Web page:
NEXT Church gathering hears from Harvard professor about the dangers of public praise

Closing worship explores theme of ‘Living Again’

by Gregg Brekke | Presbyterian News Service

Jonathan L. Walton speaks during his plenary talk titled “Be Suspicious of Praise!” on the last day of the NEXT Church 2018 gathering in Baltimore. (Photo by Gregg Brekke)

BALTIMORE — The final day of the NEXT Church 2018 gathering started with a keynote presentation by Dr. Jonathan L. Walton, Harvard University Plummer Professor of Christian Morals and the Pusey Minister at the Memorial Church of Harvard University. His talk, titled “Be Suspicious of Praise!”, gave voice and encouragement to bold and prophetic ministry.

“It’s special for me to be here as a non-Presbyterian who has crossed over the burning sands of the Reformed tradition,” he joked as he acknowledged many seminary classmates and friends in attendance.

“One of the most baffling concepts in Christianity is the incarnation. … Jesus is God’s love made manifest as God came to walk in the garden of suffering with us,” he said, referring to the tendency to make Jesus into a sort of superhero. “When you consider the ways Jesus is taught in our churches, or how he’s seen in popular culture, I’d submit we are more comfortable with his divinity than his humanity.

“Maybe it’s easier for us to worship a supernatural savior than accept the challenge of a moral prophet,” he said, calling attention to Luke 4:14–28 in which Jesus moves from the adulation of those around him to disdain from the crowd.

“[These] 15 verses of popular acclaim and public contempt. … In 15 verses Jesus experiences the warm embrace of adulation and the icy chill of contempt,” he said. “If we leave the story here we miss an important part of Jesus’ story, an important wilderness experience. Victory and defeat, success and failure, aren’t as easy to identify as one might think. Jesus subverts the conventional and often inverts what we would regard as acceptable.”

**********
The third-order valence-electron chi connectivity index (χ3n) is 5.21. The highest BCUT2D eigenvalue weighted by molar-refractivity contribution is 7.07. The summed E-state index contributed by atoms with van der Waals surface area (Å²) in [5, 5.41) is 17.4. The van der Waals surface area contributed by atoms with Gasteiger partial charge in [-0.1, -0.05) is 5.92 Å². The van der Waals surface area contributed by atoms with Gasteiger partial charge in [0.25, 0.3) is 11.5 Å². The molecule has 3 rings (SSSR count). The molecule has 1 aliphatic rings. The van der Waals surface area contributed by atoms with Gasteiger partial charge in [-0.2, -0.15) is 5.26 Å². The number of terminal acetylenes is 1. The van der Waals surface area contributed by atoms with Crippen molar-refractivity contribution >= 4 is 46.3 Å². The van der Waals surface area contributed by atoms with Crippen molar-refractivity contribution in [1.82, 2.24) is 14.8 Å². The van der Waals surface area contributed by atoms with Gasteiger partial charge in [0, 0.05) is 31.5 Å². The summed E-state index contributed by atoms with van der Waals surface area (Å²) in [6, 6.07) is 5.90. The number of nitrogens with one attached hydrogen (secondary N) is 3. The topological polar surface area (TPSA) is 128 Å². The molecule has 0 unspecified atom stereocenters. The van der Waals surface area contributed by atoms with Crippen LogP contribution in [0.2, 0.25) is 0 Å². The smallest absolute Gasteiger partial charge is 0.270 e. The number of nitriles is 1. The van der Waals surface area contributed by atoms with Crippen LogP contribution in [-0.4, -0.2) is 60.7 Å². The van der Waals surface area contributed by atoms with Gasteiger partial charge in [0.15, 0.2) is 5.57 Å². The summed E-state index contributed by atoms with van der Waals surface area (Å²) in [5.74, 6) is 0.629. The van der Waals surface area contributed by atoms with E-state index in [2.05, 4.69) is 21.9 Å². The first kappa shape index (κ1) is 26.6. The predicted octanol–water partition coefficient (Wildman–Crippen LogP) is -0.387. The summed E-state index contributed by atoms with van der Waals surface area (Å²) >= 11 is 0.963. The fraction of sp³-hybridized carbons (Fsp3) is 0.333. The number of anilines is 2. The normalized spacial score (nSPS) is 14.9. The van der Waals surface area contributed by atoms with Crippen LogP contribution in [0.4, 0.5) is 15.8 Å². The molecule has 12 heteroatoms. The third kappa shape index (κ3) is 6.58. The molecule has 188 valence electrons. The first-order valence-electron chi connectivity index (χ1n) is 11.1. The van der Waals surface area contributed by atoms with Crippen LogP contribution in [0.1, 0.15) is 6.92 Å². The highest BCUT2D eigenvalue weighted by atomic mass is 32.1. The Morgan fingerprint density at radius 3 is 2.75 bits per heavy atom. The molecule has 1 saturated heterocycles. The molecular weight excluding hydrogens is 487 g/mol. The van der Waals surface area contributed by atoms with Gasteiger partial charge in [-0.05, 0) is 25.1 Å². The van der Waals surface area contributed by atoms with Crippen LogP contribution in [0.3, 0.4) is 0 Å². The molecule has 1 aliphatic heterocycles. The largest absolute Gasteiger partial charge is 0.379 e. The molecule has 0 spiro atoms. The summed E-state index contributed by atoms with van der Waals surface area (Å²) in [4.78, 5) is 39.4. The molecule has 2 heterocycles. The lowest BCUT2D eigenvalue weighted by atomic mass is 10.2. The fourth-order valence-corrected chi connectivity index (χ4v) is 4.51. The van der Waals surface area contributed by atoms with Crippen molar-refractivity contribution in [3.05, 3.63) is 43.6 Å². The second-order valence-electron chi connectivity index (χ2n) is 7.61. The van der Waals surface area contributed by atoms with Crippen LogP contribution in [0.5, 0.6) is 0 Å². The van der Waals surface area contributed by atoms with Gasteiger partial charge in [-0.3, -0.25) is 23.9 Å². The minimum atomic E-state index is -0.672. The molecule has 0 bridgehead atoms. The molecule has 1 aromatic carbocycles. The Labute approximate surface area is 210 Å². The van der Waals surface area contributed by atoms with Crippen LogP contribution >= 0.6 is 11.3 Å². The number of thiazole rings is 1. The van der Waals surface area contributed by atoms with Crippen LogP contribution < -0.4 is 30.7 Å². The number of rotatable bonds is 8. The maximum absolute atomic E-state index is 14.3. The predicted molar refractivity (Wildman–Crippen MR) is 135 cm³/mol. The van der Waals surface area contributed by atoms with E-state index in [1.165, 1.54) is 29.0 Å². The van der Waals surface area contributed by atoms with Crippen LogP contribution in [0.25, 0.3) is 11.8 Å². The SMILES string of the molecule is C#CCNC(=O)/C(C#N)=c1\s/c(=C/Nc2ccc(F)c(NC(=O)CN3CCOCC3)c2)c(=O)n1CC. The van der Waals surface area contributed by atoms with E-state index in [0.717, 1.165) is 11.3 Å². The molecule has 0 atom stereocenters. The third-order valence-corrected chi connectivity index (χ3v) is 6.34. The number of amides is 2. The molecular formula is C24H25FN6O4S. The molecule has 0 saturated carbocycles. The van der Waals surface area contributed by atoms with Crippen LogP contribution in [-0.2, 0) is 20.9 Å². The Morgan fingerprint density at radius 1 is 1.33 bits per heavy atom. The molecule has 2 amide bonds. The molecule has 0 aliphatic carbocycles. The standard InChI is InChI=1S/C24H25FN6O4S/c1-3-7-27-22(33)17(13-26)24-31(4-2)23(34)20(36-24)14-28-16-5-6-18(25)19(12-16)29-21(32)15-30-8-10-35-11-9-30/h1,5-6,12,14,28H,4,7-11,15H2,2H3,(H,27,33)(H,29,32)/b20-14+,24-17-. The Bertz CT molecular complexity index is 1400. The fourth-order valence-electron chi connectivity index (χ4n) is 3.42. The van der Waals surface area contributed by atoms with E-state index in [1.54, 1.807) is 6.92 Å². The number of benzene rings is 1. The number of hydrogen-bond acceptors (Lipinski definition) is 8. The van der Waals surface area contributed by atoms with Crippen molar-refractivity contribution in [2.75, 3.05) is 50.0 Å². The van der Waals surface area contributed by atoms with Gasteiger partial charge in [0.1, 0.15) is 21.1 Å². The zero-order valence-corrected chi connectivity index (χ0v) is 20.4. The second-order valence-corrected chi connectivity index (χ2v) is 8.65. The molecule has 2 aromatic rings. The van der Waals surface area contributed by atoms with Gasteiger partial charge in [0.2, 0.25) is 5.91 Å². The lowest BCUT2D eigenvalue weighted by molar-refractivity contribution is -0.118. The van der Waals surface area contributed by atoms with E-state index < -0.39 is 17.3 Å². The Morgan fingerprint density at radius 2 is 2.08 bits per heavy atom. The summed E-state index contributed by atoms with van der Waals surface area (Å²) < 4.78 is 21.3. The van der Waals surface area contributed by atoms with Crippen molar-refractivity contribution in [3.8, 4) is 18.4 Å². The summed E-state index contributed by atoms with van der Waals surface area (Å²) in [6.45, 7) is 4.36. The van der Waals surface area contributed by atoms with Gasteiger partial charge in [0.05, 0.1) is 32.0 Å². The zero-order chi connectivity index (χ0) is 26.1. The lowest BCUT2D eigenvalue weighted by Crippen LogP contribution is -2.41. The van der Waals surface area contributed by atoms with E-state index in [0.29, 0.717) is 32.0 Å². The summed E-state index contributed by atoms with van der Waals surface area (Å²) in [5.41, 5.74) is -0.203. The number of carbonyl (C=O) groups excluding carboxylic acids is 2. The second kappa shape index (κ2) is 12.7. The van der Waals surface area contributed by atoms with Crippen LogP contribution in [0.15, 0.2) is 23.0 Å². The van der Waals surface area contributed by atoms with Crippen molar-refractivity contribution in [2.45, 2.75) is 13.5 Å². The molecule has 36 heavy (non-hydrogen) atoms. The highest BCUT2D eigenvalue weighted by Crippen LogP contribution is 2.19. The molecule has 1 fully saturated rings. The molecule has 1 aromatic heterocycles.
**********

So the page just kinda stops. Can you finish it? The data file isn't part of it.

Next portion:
Walton said Jesus teaches in this story the challenge to empire and offering an alternative world to one suffering violence and systemic injustice.

“Jesus welcomed the stranger, but Jesus challenged the social relations that made them strange in the first place. With every personal act of grace, there is a critique of corruption,” he said, pointing out the critique contained in the stories of the healing of the woman with the issue of blood and the man healed at the pool.

“We’re called to confront those, even our colleagues in ministry, who are abusing power,” Walton said. “If that’s true, then every minister should always endure some form of attack. And if we are not, then it’s safe to say we are not doing our job.”

Wondering if burnout, mental health issues, alcohol abuse and addiction are a result of what people enter ministry expecting — some sort of euphoric spiritual experience — and the realities of serving a church or a community.

“Others find out there’s an underside when you take on the challenges of ministry and leadership,” he countered. “The same people who praise you when you speak about injustice ‘over there’ are the same ones who call a meeting in the parking lot when you address injustice in your own backyard. … The same people who get behind your mission efforts in Central American or Central Africa are the same ones who accuse you of misusing ministry resources when you want to help people across your own town.”